Still captaining the good ship Hawkwind at the grand old age of 81, Dave Brock and the band hit the road last month to promote The Future Never Waits, their thirty-fifth studio album.
With two more shows set for the summer – Hawkwind play Hall for Cornwall in Truro on June 16, and Chepstow Castle in Monmouthshire, Wales, on August 28 – the indefatigable Brock tells Classic Rock what's in store.
There’s been a steady flow of music for the past few years, with two Hawkwind albums, another as the Hawkwind Light Orchestra, the double live album We Are Looking In On You, and the beautiful box Days Of The Underground that revisited the era of 1977-79.
Actually there’s another on the way, a ten-disc collection of studio and live recordings from the late 1970s.
That’s some impressive productivity.
[Announces with a theatrical flourish] It’s a Hawkwind surge in my elder age. What on earth does it mean? Can I retire to Hawaii?
Maybe in a little while. But the question stands; most bands struggle to release an album a year.
Maybe they can’t write as quickly as we do [laughs]. We’ve already got another one ready.
The Future Never Waits is a mostly instrumental and ambient collection. For example, They Are So Easily Distracted sounds a bit like lounge music.
You are right, it does. That track started off being inspired by the Holodomor, a famine started by the Russians that killed a million and a half Ukrainians. This was back in the 1930s. So this [current war] is not a new thing. But the song started out too jolly, so in the end we made it darker.
Another track, The Beginning, paints a bleak futurist picture, with ‘carbon-based humans’ having been ‘phased out’, a few kept in captivity ‘to be released back into the wild when it is deemed safe to do so’.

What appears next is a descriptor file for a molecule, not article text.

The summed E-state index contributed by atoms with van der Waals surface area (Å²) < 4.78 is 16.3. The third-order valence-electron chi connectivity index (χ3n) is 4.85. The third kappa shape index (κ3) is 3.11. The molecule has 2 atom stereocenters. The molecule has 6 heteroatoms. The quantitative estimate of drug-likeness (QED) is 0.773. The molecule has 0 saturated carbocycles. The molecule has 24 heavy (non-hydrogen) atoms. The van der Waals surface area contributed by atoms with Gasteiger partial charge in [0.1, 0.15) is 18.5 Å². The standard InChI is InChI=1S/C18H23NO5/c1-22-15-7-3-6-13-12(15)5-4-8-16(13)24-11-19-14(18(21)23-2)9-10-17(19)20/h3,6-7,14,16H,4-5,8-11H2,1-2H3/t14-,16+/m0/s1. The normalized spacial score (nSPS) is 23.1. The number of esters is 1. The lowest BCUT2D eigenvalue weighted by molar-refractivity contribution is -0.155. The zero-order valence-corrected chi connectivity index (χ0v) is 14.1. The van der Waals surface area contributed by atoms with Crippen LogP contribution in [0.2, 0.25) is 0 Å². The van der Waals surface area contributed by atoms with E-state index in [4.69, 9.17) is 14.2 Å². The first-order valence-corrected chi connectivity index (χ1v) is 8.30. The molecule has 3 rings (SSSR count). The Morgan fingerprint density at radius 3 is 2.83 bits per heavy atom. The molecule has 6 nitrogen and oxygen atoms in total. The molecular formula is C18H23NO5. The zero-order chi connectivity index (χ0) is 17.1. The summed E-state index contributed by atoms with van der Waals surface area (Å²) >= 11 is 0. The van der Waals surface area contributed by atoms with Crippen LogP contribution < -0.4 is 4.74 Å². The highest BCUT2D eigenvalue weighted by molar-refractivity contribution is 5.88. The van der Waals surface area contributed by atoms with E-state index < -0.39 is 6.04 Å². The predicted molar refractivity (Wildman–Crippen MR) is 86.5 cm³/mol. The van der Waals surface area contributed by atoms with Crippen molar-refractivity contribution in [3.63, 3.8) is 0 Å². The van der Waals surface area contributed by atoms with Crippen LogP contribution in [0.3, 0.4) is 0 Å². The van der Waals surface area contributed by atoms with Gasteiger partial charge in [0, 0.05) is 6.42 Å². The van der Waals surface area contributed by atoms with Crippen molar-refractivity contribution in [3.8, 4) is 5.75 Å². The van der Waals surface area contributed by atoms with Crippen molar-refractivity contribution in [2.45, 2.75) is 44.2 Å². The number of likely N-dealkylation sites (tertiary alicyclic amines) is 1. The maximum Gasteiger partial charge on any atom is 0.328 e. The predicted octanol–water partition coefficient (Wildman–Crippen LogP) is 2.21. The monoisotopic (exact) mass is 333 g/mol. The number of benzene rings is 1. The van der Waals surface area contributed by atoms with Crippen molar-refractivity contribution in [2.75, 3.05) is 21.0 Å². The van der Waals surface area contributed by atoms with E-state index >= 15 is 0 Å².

All of these things we comment on are going on now. How many adverts do you see on the telly about saving up for your cremation? It’s happening!
Rama (The Prophecy) is more like ‘traditional’ Hawkwind, were there such a thing.
Yes, that’s true. The song asks: is there going to be another messiah who comes down to save the world? Well, I’m here! Does nobody realise it’s me?!
Can you talk us through a typical day on the band’s farm in Devon?
That’s hard, because it’s not really a working farm. In fact we have five Ukrainians living with us. Their husbands are fighting on the frontline. But that’s another story. Lots of my daily life involves chopping up wood, feeding the horse, and of course we grow our own veg.
Are you planning to play a decent number of the new tunes?
Yes we are, though of course we have to play the old favourites. Just like you I expect, I’ve been to too many concerts where the audience starts shifting in its seats when there are too many new numbers. It’s all about striking the right balance.
You turn eighty-two in August and you’re still touring. Is touring still fun?
Sometimes. It all depends on where we’re going. We did enjoy a festival we did recently up in Morecambe. At an Italian one we did, the place we stayed in in Milan was called The Emotional Hotel, with all of these themed rooms. Ours was Moroccan. Some rooms had handcuffs. That was interesting [laughs].
You must be pretty sick of being asked whether you are ever going to retire, but the question stands. Do you have any plans to?
I do wish I could go backwards in time instead of forwards. I’ve started to get cramp in my fingers because we play for two hours. I spoke to John Etheridge [guitarist with Soft Machine] about it. Arthur Brown agrees with me that the older you get, the more bodily problems start to arise. But no, while it stays fun I don’t plan on stopping.